Writing BASIC Adventure Programs for the TRS‑80

written by Matthew Reed

Title:Writing BASIC Adventure Programs for the TRS‑80
Author:
Publisher:TAB Books Inc.
Publication date:
Number of pages:222
ISBN:0-8306-1422-2
Writing BASIC Adventure Programs for the TRS-80

Adventure games were some of the earliest games written for computers and they were incredibly popular at the beginning of the microcomputer revolution. Despite this popularity, there were only a handful of books that showed how adventure games worked in detail or how to write one. In my opinion, the best book of this type was Writing BASIC Adventure Programs for the TRS-80 by Frank DaCosta. Published in 1982 by TAB Books, Writing BASIC Adventure Programs for the TRS‑80 describes two different types of adventure games, with full listings that the reader could type in to the computer. (Both programs were also available through the mail from the author for $19.95 on either disk or tape.)

DaCosta devotes the main part of the book (the first ten chapters) to Basements and Beasties, a classic text adventure in the mold of William Crowther’s original Adventure. After describing how an adventure game works in general, DaCosta lays out the framework needed for a text adventure.

Much of the book promotes good programming practices and shows how to write a well-structured program within the limits of a BASIC interpreter. He also describes techniques specific to a text adventure, such as creating maps, as well as potential pitfalls, particularly in item and room descriptions. Especially interesting is chapter 10 “Improving the program,” which details some optimizations that greatly speed up the program. In particular, one shortens the maximum word search time from four seconds to milliseconds.

DaCosta presents the Basements and Beasties program listing in a clever way. Although each chapter adds new code to the program, it always remains runnable (though incomplete) after each chapter. This means that anyone could read the book and follow along by typing in the code for each chapter. This way, each new concept is added as it is presented. The downside of this approach is that most versions of Basements and Beasties available today are incomplete, as if someone stopped typing before finishing all the chapters. For example, no copy I know of implements any of the optimizations given in chapter 10.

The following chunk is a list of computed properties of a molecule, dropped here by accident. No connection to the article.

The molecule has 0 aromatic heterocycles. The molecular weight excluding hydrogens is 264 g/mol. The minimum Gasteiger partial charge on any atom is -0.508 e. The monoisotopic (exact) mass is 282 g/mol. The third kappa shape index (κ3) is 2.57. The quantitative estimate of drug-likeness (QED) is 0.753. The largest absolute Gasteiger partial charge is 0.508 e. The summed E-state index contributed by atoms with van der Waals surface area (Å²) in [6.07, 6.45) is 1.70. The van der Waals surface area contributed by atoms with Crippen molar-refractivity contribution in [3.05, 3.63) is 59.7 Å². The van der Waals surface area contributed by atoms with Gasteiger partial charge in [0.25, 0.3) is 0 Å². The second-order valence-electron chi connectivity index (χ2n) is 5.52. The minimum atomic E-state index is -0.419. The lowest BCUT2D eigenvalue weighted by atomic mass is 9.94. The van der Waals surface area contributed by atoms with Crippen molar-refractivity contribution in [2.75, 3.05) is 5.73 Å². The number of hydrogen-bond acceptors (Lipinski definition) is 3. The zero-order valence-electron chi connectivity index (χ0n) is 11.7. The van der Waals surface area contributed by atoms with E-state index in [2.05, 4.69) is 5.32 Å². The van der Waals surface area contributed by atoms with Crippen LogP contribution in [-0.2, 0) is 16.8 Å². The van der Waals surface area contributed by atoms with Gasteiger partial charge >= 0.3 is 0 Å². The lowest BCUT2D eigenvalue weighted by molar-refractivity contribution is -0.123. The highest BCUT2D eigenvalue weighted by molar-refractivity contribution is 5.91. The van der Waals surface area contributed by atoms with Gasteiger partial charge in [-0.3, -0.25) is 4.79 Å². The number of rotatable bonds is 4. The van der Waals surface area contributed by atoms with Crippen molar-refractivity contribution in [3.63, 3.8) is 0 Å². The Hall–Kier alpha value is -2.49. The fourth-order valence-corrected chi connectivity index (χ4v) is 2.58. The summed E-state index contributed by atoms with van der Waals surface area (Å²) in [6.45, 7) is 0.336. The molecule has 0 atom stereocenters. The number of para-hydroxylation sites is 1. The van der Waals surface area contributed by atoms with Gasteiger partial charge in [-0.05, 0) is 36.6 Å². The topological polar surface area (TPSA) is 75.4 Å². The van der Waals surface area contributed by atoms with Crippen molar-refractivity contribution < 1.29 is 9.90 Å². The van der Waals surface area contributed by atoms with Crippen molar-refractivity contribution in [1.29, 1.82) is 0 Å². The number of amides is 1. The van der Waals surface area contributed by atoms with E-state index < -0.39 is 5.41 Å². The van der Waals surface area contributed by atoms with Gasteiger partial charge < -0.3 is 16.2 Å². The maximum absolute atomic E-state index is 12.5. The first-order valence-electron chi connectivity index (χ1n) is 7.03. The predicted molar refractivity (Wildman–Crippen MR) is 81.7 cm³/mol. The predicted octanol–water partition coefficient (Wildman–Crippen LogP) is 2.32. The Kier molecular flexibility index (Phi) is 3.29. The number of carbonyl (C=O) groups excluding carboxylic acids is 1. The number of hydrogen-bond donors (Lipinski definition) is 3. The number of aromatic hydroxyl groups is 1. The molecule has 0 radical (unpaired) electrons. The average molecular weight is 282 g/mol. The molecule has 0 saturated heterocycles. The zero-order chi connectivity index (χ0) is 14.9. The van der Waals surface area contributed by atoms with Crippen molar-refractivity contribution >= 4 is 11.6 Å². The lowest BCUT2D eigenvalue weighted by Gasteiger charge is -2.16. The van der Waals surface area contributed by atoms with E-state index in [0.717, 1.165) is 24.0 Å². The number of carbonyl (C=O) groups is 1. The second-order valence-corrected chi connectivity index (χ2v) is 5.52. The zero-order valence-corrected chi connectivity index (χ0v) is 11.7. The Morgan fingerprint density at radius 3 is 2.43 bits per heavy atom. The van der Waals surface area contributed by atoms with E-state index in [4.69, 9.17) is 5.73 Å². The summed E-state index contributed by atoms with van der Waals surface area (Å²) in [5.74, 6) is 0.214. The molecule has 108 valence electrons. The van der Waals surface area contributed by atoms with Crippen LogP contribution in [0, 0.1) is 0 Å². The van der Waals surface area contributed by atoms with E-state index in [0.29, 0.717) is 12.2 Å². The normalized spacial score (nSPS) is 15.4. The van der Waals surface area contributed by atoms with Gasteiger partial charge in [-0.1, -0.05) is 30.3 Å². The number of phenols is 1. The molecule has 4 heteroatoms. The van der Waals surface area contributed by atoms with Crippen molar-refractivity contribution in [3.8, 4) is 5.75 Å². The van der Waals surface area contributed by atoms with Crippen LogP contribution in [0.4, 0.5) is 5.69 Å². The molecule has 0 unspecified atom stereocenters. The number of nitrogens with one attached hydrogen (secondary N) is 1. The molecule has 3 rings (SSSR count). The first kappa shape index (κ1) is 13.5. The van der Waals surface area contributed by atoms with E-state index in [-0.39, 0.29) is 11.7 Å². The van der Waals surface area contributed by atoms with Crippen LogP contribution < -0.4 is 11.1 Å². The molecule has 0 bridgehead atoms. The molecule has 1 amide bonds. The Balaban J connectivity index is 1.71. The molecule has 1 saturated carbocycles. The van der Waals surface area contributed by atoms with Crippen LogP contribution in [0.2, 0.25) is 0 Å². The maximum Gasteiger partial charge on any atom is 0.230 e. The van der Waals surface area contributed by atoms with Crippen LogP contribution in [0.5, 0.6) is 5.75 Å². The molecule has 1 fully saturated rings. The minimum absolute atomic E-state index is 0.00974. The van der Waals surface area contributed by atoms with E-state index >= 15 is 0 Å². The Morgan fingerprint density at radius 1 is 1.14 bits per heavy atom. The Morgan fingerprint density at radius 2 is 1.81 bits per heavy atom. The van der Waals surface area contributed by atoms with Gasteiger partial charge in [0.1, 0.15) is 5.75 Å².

The last three chapters of the book describe the design of a “graphic adventure”: a Rogue-like adventure named Mazies and Crazies. This game is somewhat less interesting from a modern point of view, although it is still interesting as a historical snapshot.

Although Writing BASIC Adventure Programs for the TRS‑80 focuses on programming adventure games, it teaches lessons that apply to programming in general. I think the best lesson is that good programming practices are essential for writing complex programs. At the end of the book, DaCosta summarized three key concepts he viewed as important:

  • Structure your programming:
    “No program of any real complexity can avoid the debug-correction cycle, and an unstructured program can be difficult to correct.”
  • Consider your options: “In an input-oriented program like Basements and Beasties, someone is bound to phrase a command or try something in a way you hadn’t predicted – possibly with disastrous results to your program flow!”
  • Optimize your code: “Find ways to simplify your statements and speed up program execution.”

These concepts remain important to good programming today.

For those interested in seeing more about Basements and Beasties, the always entertaining Gaming After 40 weblog has a nice walkthrough.

Categories: Books

Comments

Jeff Miller says:

My dad bought me this book when I was 9. It is no exaggeration to say it single-handedly launched me on my career as a programmer. I once tried to locate Mr. DaCosta to try and thank him but it appears he died a while ago. A fine book that should be better known than it is.

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